It's hard to know where to start this series of posts. I've got a few things I want to say about today's church - not my church or your church in particular but just the church and where we are and how we're relating to God and just a few things that I guess have been on my heart that I'm going to pour out. Not necessarily because there are answers or we're going to find them, but because we need to be having these discussions, I think, in the name of Jesus. I'm not sure these posts will go in any particular order, but let's start with the church herself.
The church, from my pew (figuratively), is in an era of renovation. I say that coming from what was once known as the Restoration Movement, for at least as long as I've been a Christian. But we're in this flux right now where we're seeing this influx of new hearts flocking to the Shepherd again and for most of us, we're in a place where we're trying to be very careful and not commit the same mistakes as the church we were even ten years ago. That is, we're trying to open our doors and be inclusive and be accepting and demonstrate the love of Christ instead of keeping ourselves in our closed societies, setting all of these rules, demanding better things from the riff-raff that come in off the streets (knowing full well we were once either riff or raff but certainly, not in our profound holiness, ever riff-raff).
That's a good thing. We ought to throw our doors wide open and welcome every heart that is searching for a Savior.
A few caveats about such things, however.
First, we have to remember that our churches are not the savior. There's this movement to grow churches right now, and ok. Whatever. But if you're growing churches to grow your church, then that's not honoring to God. The goal of incorporating a new family into your family, a new life into the movement of the church, is not higher attendance and more programs and making sure everyone gets plugged in to serve and to be served in their very right places and that their kids play soccer on Saturday mornings and their parents work out at the church gym and they come to this class and that special event and show up when they are expected to show up in order to demonstrate that you are a big, good, active, involved church. It's not that those things are bad. I just think it's easy with so many people walking in our doors these days to think our role has shifted to programming, and that's never the purpose of the church. We exist to bring people to Christ. That's it. We exist to live and to love and to serve and to be as Christ was. As good as our programs are, we can never redeem one single soul and we have to remember to keep Christ at the center of our programming and bring people not to events but to Eternity.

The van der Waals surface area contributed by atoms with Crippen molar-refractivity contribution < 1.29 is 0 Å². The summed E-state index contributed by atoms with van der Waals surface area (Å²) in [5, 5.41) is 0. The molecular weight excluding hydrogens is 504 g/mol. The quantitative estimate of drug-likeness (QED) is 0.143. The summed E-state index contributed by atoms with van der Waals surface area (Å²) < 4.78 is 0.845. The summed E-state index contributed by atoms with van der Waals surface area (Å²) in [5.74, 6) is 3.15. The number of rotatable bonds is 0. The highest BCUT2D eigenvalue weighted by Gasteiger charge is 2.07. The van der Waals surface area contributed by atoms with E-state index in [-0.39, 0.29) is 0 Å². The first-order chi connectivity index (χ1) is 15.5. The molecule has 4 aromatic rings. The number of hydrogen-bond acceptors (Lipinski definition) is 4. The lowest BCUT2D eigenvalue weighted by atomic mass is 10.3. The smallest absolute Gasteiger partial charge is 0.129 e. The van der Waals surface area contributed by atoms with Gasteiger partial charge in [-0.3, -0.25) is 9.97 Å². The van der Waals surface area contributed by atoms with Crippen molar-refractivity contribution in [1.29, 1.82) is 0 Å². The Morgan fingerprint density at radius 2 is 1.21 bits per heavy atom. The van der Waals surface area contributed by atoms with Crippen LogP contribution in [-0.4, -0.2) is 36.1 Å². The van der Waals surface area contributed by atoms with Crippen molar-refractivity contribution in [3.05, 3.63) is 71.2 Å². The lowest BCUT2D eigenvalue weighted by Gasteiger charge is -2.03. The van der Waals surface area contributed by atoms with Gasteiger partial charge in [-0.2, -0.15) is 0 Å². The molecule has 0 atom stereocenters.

Second, it's easy to broaden our love and acceptance into blind tolerance and passive affirmation. So many people have been wounded by our ways, our past ways, that it's easy to tiptoe around these days, to emphasize love over all else and kind of forget all else. No, we shouldn't greet guests and seekers at our doors and expose their sins and make a statement about what God thinks about all that. Yes, I think we're getting the love right in saying, Hey - you're gay or you're an inmate or you're a pornography addict or you use drugs or you drink a little too much or you're on your third divorce or you're poor or you're rich or whatever you are...and welcome. We're glad to have you. I think we're right in welcoming in love, in opening our doors to everyone and letting everyone in. But we have to be careful as we walk the line between condemnation and confirmation. That is, it's not our place to judge and while we are intent these days on not condemning anyone for their sin of choice, we must be equally careful not to confirm that it's ok to keep on sinning. We're all sinners; none worse than the others. We are also accountable to one another and to the Gospel of Christ. We're focused so much on grace and love that it's tempting to let the accountability slide...because "judge not..." We must remember though that Paul tells us that grace and love are not enough of a cover, not enough of an excuse, and certainly not permission to keep on sinning. God's love is free - but we need to be teaching people how to live under the burden of that love and that means speaking the hard truth sometimes that we love you, God loves you, Jesus died for you, but what you're doing is not ok. He had something totally better in mind for you. Then guiding, not guilting, God's people into that something better.